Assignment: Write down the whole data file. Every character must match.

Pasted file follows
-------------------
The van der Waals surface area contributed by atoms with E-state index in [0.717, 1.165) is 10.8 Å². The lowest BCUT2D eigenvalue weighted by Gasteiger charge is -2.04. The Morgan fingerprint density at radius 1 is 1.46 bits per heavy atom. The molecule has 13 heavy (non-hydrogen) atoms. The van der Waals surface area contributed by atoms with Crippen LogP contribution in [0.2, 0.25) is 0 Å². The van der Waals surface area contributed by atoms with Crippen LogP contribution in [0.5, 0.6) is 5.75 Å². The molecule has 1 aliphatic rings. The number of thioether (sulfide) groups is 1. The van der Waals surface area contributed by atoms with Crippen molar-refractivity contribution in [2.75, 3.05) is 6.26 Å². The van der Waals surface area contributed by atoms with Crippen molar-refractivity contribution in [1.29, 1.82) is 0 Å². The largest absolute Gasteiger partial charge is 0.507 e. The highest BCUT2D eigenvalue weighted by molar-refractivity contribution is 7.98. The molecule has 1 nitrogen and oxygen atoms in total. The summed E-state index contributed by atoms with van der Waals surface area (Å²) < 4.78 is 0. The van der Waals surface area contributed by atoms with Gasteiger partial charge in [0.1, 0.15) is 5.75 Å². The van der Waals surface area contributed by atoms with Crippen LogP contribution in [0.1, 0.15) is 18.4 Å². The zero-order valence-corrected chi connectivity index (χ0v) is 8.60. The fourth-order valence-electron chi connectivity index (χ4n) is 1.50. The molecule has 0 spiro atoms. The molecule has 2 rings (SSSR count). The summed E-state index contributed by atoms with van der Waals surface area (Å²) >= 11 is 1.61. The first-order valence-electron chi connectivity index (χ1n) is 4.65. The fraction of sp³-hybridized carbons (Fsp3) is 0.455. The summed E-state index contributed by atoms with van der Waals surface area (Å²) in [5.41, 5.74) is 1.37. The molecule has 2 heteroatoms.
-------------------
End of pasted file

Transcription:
The van der Waals surface area contributed by atoms with E-state index in [0.717, 1.165) is 10.8 Å². The lowest BCUT2D eigenvalue weighted by Gasteiger charge is -2.04. The Morgan fingerprint density at radius 1 is 1.46 bits per heavy atom. The molecule has 13 heavy (non-hydrogen) atoms. The van der Waals surface area contributed by atoms with Crippen LogP contribution in [0.2, 0.25) is 0 Å². The van der Waals surface area contributed by atoms with Crippen LogP contribution in [0.5, 0.6) is 5.75 Å². The molecule has 1 aliphatic rings. The number of thioether (sulfide) groups is 1. The van der Waals surface area contributed by atoms with Crippen molar-refractivity contribution in [2.75, 3.05) is 6.26 Å². The van der Waals surface area contributed by atoms with Crippen molar-refractivity contribution in [1.29, 1.82) is 0 Å². The largest absolute Gasteiger partial charge is 0.507 e. The highest BCUT2D eigenvalue weighted by molar-refractivity contribution is 7.98. The molecule has 1 nitrogen and oxygen atoms in total. The summed E-state index contributed by atoms with van der Waals surface area (Å²) < 4.78 is 0. The van der Waals surface area contributed by atoms with Gasteiger partial charge in [0.1, 0.15) is 5.75 Å². The van der Waals surface area contributed by atoms with Crippen LogP contribution in [0.1, 0.15) is 18.4 Å². The zero-order valence-corrected chi connectivity index (χ0v) is 8.60. The fourth-order valence-electron chi connectivity index (χ4n) is 1.50. The molecule has 0 spiro atoms. The molecule has 2 rings (SSSR count). The summed E-state index contributed by atoms with van der Waals surface area (Å²) >= 11 is 1.61. The first-order valence-electron chi connectivity index (χ1n) is 4.65. The fraction of sp³-hybridized carbons (Fsp3) is 0.455. The summed E-state index contributed by atoms with van der Waals surface area (Å²) in [5.41, 5.74) is 1.37. The molecule has 2 heteroatoms.